I concede Bernoulli's principles holds true for fluids.

FACT 10. The times of ebb and flood tide at any given part are not regularly exact, often being from half-an-hour to one hour or more before and after the "Port Establishment time."

Re: Tides.
« Reply #27 on: January 04, 2018, 03:44:37 AM »
The times of ebb and flood and the altitude of the tides all over the known world are very various and irregular. Sometimes running up at one end of a river and down at the other, as in the river Thames. Sometimes the flood
p. 166
tide returning shortly after the usual and expected tide, as in Southampton waters, the St. Lawrence, the Amazon,, and other rivers.
PROOF. The hydrographic records of various governments--notably the English and American.

I’ve already conceded Bernoulli's principles holds true for fluids. This applies here as the incoming tide is being funneled into a river, the current speeds up overwhelming the outward flow of the river, creating a tidal surge. This surge can pick up quite a lot of velocity as the tide drives in, in shouldn’t be surprising that via Newton first law, this momentum will be conserved during and after slack water, only reversing direction once the outward flow of the river has exerted sufficient force upon it.

Again, sucky proof. Here’s an experiment you can do to validate my conjecture though.

1)   Get or make some playdough
2)   In a baking sheet, make two banks of a ‘river’ opening into a ‘sea’.
3)   Add some water
4)   Tilt the sheet to cause High tide at the river mouth. Note the tidal surge.
5)   Un-tilt and note the tidal surge. Notice how it take longer to drain than the ‘tide’? If you really good, you might even be able to see the tidal surge continue for moment after untilting.

FACT 11. Every ship, raft, or other floating mass, in addition to its visible fluctuation, has a tremulous motion or tremor of the whole body.
PROOF. On the deck of any vessel or other floating body let the most delicate instruments be placed, such as spirit-levels, poised compasses, &c., and the tremulous motion will easily be recognised.

FACT 12. The earth has a tremulous motion more or less at all times.
PROOF. If a delicate spirit-level be firmly fixed on a rock or on the most solid foundation it is possible to construct, and far away from the influence of any railway, or blasting or mining operations, the curious phenomenon will be observed of continual but irregular change in the position of the air bubble. However carefully the level may be adjusted, and the instrument protected from the atmosphere, the "bubble" will not maintain its position long together. A similar effect is noticed in the most
p. 170
favourably situated astronomical observatories, where instruments of the very best construction, and placed in the most approved positions, cannot always be relied upon. without occasional and systematic readjustment.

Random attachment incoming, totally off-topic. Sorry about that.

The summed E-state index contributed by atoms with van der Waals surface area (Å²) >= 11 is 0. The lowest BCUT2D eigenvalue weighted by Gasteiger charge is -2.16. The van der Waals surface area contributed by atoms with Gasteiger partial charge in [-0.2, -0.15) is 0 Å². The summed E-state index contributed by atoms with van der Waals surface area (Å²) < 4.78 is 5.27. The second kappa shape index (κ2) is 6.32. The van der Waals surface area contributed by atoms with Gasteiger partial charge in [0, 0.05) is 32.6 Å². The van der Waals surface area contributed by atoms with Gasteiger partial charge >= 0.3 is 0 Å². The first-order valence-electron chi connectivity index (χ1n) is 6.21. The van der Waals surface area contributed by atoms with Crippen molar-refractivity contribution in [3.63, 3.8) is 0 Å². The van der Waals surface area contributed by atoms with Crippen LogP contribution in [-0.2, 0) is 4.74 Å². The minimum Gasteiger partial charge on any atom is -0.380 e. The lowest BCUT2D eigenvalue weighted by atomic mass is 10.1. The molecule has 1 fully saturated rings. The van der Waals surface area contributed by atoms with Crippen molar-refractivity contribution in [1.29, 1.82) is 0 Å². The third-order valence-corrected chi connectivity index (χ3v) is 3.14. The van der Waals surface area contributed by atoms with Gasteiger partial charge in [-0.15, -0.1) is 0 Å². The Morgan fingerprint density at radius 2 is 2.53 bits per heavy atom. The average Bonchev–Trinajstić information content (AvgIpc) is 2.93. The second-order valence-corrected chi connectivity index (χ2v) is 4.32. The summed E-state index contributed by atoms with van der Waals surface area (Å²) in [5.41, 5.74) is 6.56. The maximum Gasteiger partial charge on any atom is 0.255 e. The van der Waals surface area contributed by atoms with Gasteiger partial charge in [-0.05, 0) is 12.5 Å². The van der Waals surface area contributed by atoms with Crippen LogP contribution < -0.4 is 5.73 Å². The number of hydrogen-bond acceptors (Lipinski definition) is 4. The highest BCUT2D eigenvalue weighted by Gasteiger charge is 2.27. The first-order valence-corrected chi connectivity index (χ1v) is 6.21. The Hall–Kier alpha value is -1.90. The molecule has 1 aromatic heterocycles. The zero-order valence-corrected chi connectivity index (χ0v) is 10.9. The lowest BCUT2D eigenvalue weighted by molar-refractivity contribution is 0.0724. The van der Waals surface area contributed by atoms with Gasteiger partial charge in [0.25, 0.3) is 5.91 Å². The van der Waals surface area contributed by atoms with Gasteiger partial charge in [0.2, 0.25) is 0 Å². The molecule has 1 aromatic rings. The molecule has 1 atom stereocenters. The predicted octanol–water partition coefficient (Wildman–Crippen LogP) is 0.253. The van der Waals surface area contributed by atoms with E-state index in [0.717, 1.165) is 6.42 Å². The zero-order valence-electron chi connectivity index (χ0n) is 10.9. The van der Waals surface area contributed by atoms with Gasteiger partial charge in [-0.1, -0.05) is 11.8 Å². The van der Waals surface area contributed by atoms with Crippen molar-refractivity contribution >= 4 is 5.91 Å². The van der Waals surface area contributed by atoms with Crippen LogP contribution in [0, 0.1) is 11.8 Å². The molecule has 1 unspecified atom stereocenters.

11 and 12 – Lovely, you detected the tectonic movements of Earth.

FACT 13. Tides in the extreme south are very small, and in some parts are scarcely perceptible.
PROOF. "The rise and fall of tide in Christmas Harbour, latitude 48° 41´ S, longitude 69° 3´ 35″ E., is remarkably small; not on any occasion amounting to more than 30 inches and the usual spring tides are generally less than two feet. The neap tide varies from four to twelve inches, and the diurnal inequality is, comparatively, very considerable." 2

I'll concede that tides a generally smaller as one gets nearer to the poles.

FACT 14. The tide generally turns a little earlier below than it does above.
PROOF. Colonel Pasley, when operating on the "Royal George," the war-ship which sunk at Spithead, was the first 'who observed and recorded this peculiarity, which has also
p. 172
been noticed during diving operations in Liverpool Bay and other places. 1
172:1 In "Household Words" for October 18th, 1856, the subject is referred to.

Yet another Victorian era weekly magazine, whose editor was Charles Dickens. I’m not really even sure what this is getting at…

FACT 15.--Many large inland seas or lakes are entirely without tide, while several wells of only a few feet in diameter have a considerable rise and fall in the water corresponding in times to the tide in a distant tidal sea.
PROOF---Many cases may be found in works on geography and geology.

Clearly, it was time to slip in half-truths. This is a very broad ‘fact’, like saying ‘Many large birds can’t fly, while several very small one can.’ Alternately, many large inland sea and lakes do exhibit tides, while many wells a few feet in diameter don’t. Circular argument…

FACT 16.--If, at any hour of the night, a telescope is firmly fixed, securely lashed to any solid object, and turned to the pole-star, it will be found on continuing the observation for some hours that the star "Polaris" does not maintain its position, but seems to slowly rise and fall in the field of view of the telescope. The line-of-sight will be sometimes above it; in about twelve hours it will be below it; and in another twelve hours it will again be above the star.